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I would like to prove the following statement just using the definition of continuity (or uniform continuity) without appealing to any theorem about Darboux sums. Here is the statement:

Let $f:[a,b]\to \mathbb{R}$ be continuous, and for each $n\in \mathbb{N}$, let $\Delta(x,n)=(b-a)/n$, let $x_{i,n}=a+i\Delta(x,n)$ for all $i\in \{0,...,n\}$, let $m_{i,n}$ and $M_{i,n}$ be the minimum and maximum of $f$ on $[x_{i-1,n},x_{i,n}]$ respectively for all $i\in \{1,...,n\}$, let $$ m(f,n)=\sum_{i=1}^n m_{i,n}\Delta(x,n) \quad \& \quad M(f,n)=\sum_{i=1}^n M_{i,n}\Delta(x,n), $$ and suppose $\lim_{n\to \infty}(M(f,n)-m(f,n))=0$. Then $\lim_{n\to \infty}M(f,n)=\lim_{n\to \infty}m(f,n)$.

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  • $\begingroup$ Your $M(f,n)$ and $m(f,n)$ are in fact Darboux sums restricted to uniform partitions. Now you want to prove a result about these Darboux sums without "appealing to any theorem about Darboux sums". What exactly does any theorem about Darboux sums mean? If I use, for example that a Riemann sum $S(f,n)$ with respect to the uniform partition but otherwise arbitrary satisfies $m(f,n) \leqslant S(f,n) \leqslant M(f,n)$ -- is that invalid? $\endgroup$
    – RRL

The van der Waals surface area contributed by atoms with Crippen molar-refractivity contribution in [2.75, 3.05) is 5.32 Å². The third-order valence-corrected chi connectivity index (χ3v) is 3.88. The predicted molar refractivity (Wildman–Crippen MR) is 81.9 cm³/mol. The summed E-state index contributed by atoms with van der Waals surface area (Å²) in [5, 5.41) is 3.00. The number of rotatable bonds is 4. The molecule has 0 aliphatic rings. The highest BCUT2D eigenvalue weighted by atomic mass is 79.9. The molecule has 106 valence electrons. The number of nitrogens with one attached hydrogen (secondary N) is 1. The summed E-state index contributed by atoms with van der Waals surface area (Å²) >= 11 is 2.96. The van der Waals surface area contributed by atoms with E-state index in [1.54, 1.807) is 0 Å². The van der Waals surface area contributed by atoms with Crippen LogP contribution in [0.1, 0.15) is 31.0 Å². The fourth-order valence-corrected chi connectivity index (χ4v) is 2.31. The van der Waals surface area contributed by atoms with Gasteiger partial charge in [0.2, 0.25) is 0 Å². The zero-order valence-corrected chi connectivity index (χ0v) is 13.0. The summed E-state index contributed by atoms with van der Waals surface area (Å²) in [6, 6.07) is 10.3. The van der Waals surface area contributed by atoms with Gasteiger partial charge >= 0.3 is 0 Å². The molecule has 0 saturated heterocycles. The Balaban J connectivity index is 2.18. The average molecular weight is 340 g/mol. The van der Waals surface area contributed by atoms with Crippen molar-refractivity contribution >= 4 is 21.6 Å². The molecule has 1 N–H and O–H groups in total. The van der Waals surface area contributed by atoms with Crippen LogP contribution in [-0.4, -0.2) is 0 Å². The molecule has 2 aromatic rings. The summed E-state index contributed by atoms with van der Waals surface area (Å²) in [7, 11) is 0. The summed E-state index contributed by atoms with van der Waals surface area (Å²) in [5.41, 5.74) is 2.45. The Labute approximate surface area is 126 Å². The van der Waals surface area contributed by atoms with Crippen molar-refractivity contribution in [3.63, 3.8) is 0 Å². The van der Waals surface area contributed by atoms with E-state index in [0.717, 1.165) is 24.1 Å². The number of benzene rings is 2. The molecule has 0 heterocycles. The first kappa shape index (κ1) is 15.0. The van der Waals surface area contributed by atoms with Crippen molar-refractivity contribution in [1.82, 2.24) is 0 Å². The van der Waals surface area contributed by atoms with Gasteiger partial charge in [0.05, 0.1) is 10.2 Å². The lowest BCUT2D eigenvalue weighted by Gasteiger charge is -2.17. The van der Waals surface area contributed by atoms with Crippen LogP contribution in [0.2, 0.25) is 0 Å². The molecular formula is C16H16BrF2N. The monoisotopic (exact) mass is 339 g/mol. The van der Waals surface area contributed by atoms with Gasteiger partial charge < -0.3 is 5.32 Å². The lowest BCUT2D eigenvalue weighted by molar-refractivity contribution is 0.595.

Nov 15, 2022 at 23:38

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Not only is the continuity of $f$ not a necessary condition, but it is a redundant hypothesis since

$$\tag{1}\lim_{n\to \infty}(M(f,n)-m(f,n))=0$$ actually follows from the uniform continuity of $f$ on the compact interval $[a,b]$. If $f$ is uniformly continuous there exists $\delta > 0$ such that $|x-y| < \delta$ implies $|f(x) - f(y)| < \epsilon/(b-a)$. Thus, if $n > (b-a)/\delta$ we have $M_{i,n}-m_{i,n} < \epsilon/(b-a)$ for all $i$ and $M(f,n) - m(f,n) < \epsilon$.

Two possibilities come to mind for proving that $\lim_{n\to \infty}M(f,n) = \lim_{n \to \infty} m(f,n)$. One way is first to show independently that there exist numbers $L= \lim_{n\to \infty}M(f,n)$ and $L'= \lim_{n\to \infty}m(f,n)$. Such existential limit proofs either require finding suitable candidates for limits that are directly verified or to infer that limits exist indirectly by showing the sequences have the Cauchy property. It would then follow from (1) that $L = L'$.

The easiest way in this case is to show that there exists a numbers $L$ and $L'$ such that for all $n$,

$$\tag{2}m(f,n) \leqslant L' \leqslant L \leqslant M(f,n)$$

Once (2) is established, an application of (1) immediately shows that $L = L'$. Furthermore because

$$0 \leqslant \begin{cases}M(f,n) - L \\L-m(f,n)\end{cases} \leqslant M(f,n) - m(f,n),$$

it follows by the squeeze principle that $L = \lim_{n\to \infty}M(f,n)= \lim_{n\to \infty}m(f,n)$.

The inequality (2) can be established for any bounded function where $M_{i,n} = \sup_{x \in [x_{i-1,n},x_{i,n}]}f(x)$ and $m_{i,n} = \inf_{x \in [x_{i-1,n},x_{i,n}]}f(x)$. If $f$ happens to be continuous, then the supremum and infimum are maximum and minimum values attained by $f$ on the interval as defined in the problem statement. It can be shown just by properties of the maximum and minimum on partition subintervals that for any $p, q \in \mathbb{N}$ we have

$$M(f,p) \geqslant m(f,q)$$

Thus, there exists $L = \inf\{M(f,n): n \in \mathbb{N}\}$ and $L' = \sup\{m(f,n): n \in \mathbb{N}\}$ where $L' \leqslant L$ and, consequently inequality (2) holds.

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